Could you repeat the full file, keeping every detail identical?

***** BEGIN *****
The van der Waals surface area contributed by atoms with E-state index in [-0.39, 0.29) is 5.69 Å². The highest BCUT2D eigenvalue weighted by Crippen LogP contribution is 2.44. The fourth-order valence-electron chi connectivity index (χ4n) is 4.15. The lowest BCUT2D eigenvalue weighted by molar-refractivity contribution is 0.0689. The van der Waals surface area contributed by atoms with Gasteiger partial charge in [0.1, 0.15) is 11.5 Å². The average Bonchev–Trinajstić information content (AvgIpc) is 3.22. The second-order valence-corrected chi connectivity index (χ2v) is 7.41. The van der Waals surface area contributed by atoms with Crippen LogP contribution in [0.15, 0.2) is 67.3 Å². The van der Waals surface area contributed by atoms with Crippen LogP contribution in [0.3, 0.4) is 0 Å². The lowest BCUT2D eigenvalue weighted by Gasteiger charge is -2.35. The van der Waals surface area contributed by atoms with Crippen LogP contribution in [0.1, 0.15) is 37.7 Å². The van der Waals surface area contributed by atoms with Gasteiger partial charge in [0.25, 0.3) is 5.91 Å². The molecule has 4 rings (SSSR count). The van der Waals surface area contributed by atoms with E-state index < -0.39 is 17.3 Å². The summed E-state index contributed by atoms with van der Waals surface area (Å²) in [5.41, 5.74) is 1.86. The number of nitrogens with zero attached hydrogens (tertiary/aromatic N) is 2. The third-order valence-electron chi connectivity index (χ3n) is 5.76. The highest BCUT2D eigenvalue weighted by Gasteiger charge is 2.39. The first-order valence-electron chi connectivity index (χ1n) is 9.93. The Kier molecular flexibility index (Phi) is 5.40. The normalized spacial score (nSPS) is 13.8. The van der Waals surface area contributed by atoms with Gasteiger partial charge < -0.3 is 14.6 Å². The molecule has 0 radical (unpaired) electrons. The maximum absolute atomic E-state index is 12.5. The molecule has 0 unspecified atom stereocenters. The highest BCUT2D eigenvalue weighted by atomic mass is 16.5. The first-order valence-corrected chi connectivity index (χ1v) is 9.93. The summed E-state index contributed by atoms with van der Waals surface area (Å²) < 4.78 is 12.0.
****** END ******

The van der Waals surface area contributed by atoms with E-state index in [-0.39, 0.29) is 5.69 Å². The highest BCUT2D eigenvalue weighted by Crippen LogP contribution is 2.44. The fourth-order valence-electron chi connectivity index (χ4n) is 4.15. The lowest BCUT2D eigenvalue weighted by molar-refractivity contribution is 0.0689. The van der Waals surface area contributed by atoms with Gasteiger partial charge in [0.1, 0.15) is 11.5 Å². The average Bonchev–Trinajstić information content (AvgIpc) is 3.22. The second-order valence-corrected chi connectivity index (χ2v) is 7.41. The van der Waals surface area contributed by atoms with Crippen LogP contribution in [0.15, 0.2) is 67.3 Å². The van der Waals surface area contributed by atoms with Crippen LogP contribution in [0.3, 0.4) is 0 Å². The lowest BCUT2D eigenvalue weighted by Gasteiger charge is -2.35. The van der Waals surface area contributed by atoms with Crippen LogP contribution in [0.1, 0.15) is 37.7 Å². The van der Waals surface area contributed by atoms with Gasteiger partial charge in [0.25, 0.3) is 5.91 Å². The molecule has 4 rings (SSSR count). The van der Waals surface area contributed by atoms with E-state index < -0.39 is 17.3 Å². The summed E-state index contributed by atoms with van der Waals surface area (Å²) in [5.41, 5.74) is 1.86. The number of nitrogens with zero attached hydrogens (tertiary/aromatic N) is 2. The third-order valence-electron chi connectivity index (χ3n) is 5.76. The highest BCUT2D eigenvalue weighted by Gasteiger charge is 2.39. The first-order valence-electron chi connectivity index (χ1n) is 9.93. The Kier molecular flexibility index (Phi) is 5.40. The normalized spacial score (nSPS) is 13.8. The van der Waals surface area contributed by atoms with Gasteiger partial charge < -0.3 is 14.6 Å². The molecule has 0 radical (unpaired) electrons. The maximum absolute atomic E-state index is 12.5. The molecule has 0 unspecified atom stereocenters. The highest BCUT2D eigenvalue weighted by atomic mass is 16.5. The first-order valence-corrected chi connectivity index (χ1v) is 9.93. The summed E-state index contributed by atoms with van der Waals surface area (Å²) < 4.78 is 12.0.